Creating safe spaces for young people

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A word from our CEO, Brad Webb:

What makes a space safe for you? Do you feel safe at home? In your community?

This year’s International Youth Day is focused on discussion around safe spaces for youth, particularly safe spaces promoting inclusivity.

Samaritans is proudly the lead agency for the Maitland centre of the youth mental health service ‘headspace’.

headspace is dedicated to improving the wellbeing of young Australians and is specifically designed to be inclusive of all young people, regardless of race, gender and sexuality. headspace support covers areas such as mental and physical health, work and study support and alcohol and other drug services.

Each headspace centre has a Youth Reference Group (YRG) to promote the centre and advise on programming. One Maitland YRG member, Theo, is a vocal supporter of the need for safe spaces for the LGBT+ (Lesbian, Gay, Bisexual, Transgender and others) community and I invited him to share his thoughts here.

Theo, 20:

“A safe space for me is somewhere that can bring a sense of calm to people dealing with sensitive or personal issues as well as support and comfort. I think being around people similar to you brings a sense of home and community; it makes you feel loved and accepted as well as that security in knowing you’re not going through anything alone.

I never really engaged with the safe spaces around me until about a year and a half ago when I came to headspace Maitland. I think I was a bit too proud; when I needed help I never tried to find it because I thought I could brave it on my own. The first one I went to was at my school a couple years ago and I brushed it aside as I just didn’t want people to think I wasn’t straight. I think just knowing they were there helped though because I would go to those meetings in secret hoping nobody else would see me. But that paved the way for me; now when I go to the All 4 One meeting at headspace I feel supported and loved and like I don’t have to have a mask on for anybody. It’s the same when I go to The Reach Foundation training sessions or my transgender support group at ACON. I’m glad I’m still young and can truly utilise these spaces to my advantage.

I decided last year I would create a safe space for young people among the LGBT+ community because of how supported I felt in the safe spaces I was going to and how much I really want to help people. I felt I was ready to take on a leadership role and give love and guidance to young people in need. So I created ‘SAIF’, which stands for Sexuality, Acceptance, Identity and Freedom. I came up with that name at 3am one morning and of course every idea sounds more amazing at 3am so I ran with it. We have a few people that come every time and I’m grateful to my girlfriend Jas and my friends who all help me with it.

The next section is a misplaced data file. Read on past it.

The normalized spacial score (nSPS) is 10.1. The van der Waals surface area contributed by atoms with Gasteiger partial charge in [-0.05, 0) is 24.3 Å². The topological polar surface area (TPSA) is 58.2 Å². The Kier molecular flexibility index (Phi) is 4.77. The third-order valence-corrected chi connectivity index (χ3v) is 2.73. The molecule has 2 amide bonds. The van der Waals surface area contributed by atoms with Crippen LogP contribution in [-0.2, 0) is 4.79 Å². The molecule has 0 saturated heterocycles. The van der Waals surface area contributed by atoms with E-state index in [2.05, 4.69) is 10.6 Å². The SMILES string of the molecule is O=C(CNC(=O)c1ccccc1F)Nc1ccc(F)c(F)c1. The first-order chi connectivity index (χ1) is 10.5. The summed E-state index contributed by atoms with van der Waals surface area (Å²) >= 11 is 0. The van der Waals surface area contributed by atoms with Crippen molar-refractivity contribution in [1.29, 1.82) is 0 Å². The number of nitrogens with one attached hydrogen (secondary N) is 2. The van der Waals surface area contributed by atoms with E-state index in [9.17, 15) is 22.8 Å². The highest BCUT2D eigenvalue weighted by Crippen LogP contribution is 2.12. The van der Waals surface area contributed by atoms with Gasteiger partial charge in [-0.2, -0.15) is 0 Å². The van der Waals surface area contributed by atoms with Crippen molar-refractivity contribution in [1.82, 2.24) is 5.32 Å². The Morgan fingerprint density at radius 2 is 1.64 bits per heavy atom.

Safe places are so important and if we can make them fully accessible, digitally and physically, and if we can inform more community leaders that these spaces are needed, maybe through proof such as questionnaires and polls taken by young people, then I think we have more of a chance of creating more of these spaces.”

headspace Maitland is an extra support system and safe space for all young people. As Theo mentioned, there are regular meetings for LGBT+ youth to discuss and explore their identity, and there are also numerous other events and programs such as the Bubs Club for young parents and TGIF workshops to socialise with other young people and learn about self-care. Those visiting headspace Maitland would even get the pleasure of meeting therapy dog Melash, who hangs out on site most days to comfort young people visiting who have anxiety, depression or stress-related behaviours.

Check out the Facebook page for more information.

Safety in the community and participation in social and community activities are vital for all people to live a fulfilling and connected life.

As we saw in the recent recorded stand up show from comedian Hannah Gadsby Nanette, safe spaces for young people growing up in the LGBT+ community are crucial. In Nanette, Gadsby talks of her upbringing in a very conservative town in Tasmania. She touches on some of the experiences she had as a gay woman, such as being publicly assaulted as a teen and not reporting it, and how she carried the trauma through her youth and well into adulthood.

The importance of safe spaces like headspace cannot be underestimated. Let us work together to ensure all young people – and all people, for that matter – have access to safe spaces in which they can thrive.